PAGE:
Court-ordered internal documents reveal that Syngenta, the manufacturer of Paraquat, was aware of the link between its herbicide and health problems since at least the 1950s. The documents also suggest that the company was aware of research that showed an association between Paraquat and Parkinson’s disease (PD) since 2001.
A late 2022 collaborative investigative journalism effort by The Guardian and The New Lede, dubbed the “Paraquat Papers,” summarize Syngenta’s internal records, which a judge ordered the company to provide to lawyers representing thousands of plaintiffs who allege that long-term use of the herbicide caused them to develop Parkinson’s, a disorder of the central nervous system that has no cure and typically causes tremors, loss of balance, stiffness and slow movement.
The internal documents included emails from Syngenta scientists and executives, memos, and internal presentations.
A predecessor of Syngenta, a Swiss-based chemical company, created Paraquat in the 1950s. The formula for Paraquat was sold under different brand names, including Gramoxone in the 1960s.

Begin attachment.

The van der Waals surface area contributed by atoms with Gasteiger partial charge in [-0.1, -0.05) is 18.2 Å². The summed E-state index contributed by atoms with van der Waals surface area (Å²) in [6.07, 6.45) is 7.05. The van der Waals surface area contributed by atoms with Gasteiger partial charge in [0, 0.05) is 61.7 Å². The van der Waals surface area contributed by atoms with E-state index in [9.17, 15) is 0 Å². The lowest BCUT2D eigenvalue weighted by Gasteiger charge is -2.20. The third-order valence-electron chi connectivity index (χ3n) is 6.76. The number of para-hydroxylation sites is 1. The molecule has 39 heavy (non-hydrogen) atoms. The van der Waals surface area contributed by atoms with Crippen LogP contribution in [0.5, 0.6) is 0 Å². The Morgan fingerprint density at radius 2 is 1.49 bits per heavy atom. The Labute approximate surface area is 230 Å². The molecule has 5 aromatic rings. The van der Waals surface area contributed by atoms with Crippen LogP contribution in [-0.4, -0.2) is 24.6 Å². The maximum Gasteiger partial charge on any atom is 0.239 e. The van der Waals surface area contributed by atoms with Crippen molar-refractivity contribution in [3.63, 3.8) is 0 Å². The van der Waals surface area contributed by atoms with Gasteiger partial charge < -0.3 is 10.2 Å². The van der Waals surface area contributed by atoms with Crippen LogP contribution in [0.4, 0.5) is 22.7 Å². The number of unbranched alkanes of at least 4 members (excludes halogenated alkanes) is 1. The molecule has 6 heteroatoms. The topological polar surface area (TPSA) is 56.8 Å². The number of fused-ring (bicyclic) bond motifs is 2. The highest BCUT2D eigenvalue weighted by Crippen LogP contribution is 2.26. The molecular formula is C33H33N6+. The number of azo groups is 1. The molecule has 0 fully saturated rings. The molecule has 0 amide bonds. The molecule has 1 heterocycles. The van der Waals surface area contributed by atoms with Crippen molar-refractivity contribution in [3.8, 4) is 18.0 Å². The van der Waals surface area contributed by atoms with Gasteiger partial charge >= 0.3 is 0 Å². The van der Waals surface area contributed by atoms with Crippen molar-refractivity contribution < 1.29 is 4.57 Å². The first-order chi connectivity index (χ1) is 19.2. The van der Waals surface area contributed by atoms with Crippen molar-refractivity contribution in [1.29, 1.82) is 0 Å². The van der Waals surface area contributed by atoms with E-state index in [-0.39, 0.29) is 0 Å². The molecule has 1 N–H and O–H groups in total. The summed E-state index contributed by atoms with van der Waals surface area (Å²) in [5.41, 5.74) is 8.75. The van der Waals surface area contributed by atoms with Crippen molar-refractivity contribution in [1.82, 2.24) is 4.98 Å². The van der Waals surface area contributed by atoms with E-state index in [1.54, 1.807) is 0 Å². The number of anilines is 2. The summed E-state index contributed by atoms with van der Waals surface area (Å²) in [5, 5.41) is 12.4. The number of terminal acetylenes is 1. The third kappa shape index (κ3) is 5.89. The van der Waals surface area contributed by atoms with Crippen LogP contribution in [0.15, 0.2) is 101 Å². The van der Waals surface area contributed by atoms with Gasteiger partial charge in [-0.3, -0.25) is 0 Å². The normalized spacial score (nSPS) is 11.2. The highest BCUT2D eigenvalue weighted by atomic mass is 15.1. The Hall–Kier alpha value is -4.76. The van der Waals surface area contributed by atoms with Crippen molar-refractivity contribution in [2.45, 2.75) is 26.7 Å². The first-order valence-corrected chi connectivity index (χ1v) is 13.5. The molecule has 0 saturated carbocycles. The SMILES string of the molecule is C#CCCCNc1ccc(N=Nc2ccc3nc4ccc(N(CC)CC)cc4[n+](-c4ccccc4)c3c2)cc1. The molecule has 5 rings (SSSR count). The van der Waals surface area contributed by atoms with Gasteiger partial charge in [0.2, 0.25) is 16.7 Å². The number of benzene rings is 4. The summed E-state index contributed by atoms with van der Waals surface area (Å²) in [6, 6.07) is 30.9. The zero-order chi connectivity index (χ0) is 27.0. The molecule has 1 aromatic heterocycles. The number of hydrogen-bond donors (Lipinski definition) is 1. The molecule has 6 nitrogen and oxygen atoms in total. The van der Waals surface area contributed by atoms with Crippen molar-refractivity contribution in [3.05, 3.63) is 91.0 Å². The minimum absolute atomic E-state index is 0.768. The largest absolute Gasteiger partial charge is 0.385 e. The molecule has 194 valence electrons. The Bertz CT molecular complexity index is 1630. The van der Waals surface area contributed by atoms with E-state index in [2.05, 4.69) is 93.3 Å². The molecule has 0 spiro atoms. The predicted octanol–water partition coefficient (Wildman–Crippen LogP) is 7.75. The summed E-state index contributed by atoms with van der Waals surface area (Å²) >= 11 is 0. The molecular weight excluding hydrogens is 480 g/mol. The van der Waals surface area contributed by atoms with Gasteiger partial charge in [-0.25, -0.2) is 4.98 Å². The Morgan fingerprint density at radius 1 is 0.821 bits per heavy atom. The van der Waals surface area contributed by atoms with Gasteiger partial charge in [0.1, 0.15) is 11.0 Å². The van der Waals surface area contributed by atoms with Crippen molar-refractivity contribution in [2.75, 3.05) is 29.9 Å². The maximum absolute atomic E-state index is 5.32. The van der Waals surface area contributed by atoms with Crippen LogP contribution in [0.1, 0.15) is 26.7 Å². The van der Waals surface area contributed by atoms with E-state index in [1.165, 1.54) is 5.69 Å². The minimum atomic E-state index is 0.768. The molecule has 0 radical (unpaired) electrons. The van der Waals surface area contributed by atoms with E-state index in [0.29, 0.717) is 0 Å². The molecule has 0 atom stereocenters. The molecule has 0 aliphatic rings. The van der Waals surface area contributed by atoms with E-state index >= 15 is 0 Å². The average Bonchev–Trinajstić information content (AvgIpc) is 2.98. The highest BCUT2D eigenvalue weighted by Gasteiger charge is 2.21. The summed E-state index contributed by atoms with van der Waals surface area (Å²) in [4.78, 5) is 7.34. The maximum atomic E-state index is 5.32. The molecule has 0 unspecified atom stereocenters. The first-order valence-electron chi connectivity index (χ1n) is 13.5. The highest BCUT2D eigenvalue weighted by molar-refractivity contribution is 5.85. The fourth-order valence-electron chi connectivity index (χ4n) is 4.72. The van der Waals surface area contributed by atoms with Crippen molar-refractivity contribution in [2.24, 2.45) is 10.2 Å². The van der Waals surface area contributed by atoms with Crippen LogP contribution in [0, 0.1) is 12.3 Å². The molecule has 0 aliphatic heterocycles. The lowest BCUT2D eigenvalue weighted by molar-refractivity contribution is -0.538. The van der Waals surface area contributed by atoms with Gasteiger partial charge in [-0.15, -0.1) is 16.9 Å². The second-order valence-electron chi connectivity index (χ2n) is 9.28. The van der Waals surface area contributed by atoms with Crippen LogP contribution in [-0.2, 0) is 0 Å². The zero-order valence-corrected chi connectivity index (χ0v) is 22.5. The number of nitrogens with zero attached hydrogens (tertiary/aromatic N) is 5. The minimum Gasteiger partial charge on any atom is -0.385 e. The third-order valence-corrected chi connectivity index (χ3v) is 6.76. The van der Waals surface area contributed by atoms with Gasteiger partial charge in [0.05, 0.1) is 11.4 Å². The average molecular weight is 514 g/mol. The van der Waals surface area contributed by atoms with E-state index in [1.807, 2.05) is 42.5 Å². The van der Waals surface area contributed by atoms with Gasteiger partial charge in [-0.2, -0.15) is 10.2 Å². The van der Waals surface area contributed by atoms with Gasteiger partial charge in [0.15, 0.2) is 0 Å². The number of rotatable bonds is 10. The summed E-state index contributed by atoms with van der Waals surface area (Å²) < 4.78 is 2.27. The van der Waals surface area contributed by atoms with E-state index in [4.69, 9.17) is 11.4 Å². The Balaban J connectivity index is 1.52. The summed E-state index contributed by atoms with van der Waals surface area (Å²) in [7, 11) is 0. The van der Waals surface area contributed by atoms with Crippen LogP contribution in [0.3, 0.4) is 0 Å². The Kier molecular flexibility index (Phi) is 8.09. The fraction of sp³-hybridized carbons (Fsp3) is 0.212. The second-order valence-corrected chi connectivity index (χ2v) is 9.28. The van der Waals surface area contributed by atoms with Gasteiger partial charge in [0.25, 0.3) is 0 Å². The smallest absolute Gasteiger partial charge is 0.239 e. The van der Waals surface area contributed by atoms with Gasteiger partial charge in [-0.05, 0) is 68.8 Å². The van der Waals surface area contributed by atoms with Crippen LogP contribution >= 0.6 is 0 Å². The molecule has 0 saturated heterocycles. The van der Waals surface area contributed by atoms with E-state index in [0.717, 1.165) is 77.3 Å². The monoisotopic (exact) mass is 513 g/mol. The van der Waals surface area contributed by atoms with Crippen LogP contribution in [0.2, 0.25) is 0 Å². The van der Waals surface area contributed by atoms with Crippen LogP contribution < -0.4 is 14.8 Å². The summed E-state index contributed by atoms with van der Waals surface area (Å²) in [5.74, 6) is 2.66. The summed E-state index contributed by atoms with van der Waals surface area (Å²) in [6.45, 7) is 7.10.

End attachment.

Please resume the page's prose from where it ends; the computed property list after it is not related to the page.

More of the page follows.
A 2010 research study published in Cell Death and Differentiation states, “Several studies have suggested that pesticide exposure and life in rural areas are significant risk factors for PD. Among other pesticides, paraquat (PQ) has been linked to PD by epidemiological studies and experimental work in rodents.”
The co-published report, obtained through the Paraquat lawsuit discovery process, shows that Syngenta was aware of problems with Paraquat decades before the health risks were made public and made a concerted effort to keep those alleged health risks hidden, including attempts to prevent scientists critical of the herbicide from landing advisory committee roles with the U.S. Environmental Protection Agency (EPA), which renewed Paraquat’s approval as an herbicide in 2021.
As early as 1975, internal documents suggest that Syngenta executives expressed concern over litigation the company could face over Paraquat. In 2001, an internal presentation at Syngenta showed that the company was aware of research studies that suggested an association between Paraquat and Parkinson’s disease. In 2003, Syngenta launched a branding strategy that included efforts to influence researchers, regulators and non-governmental organizations (NGOs), the internal documents show.
To date, approximately 2,000 Paraquat lawsuits have been filed, mostly by agricultural workers. The first trial was set for last year but is now expected to begin in July. Federal Paraquat lawsuits have been consolidated in multidistrict litigation (MDL). The MDL is presided over by U.S. District Judge Nancy Rosenstengel in the Southern District of Illinois.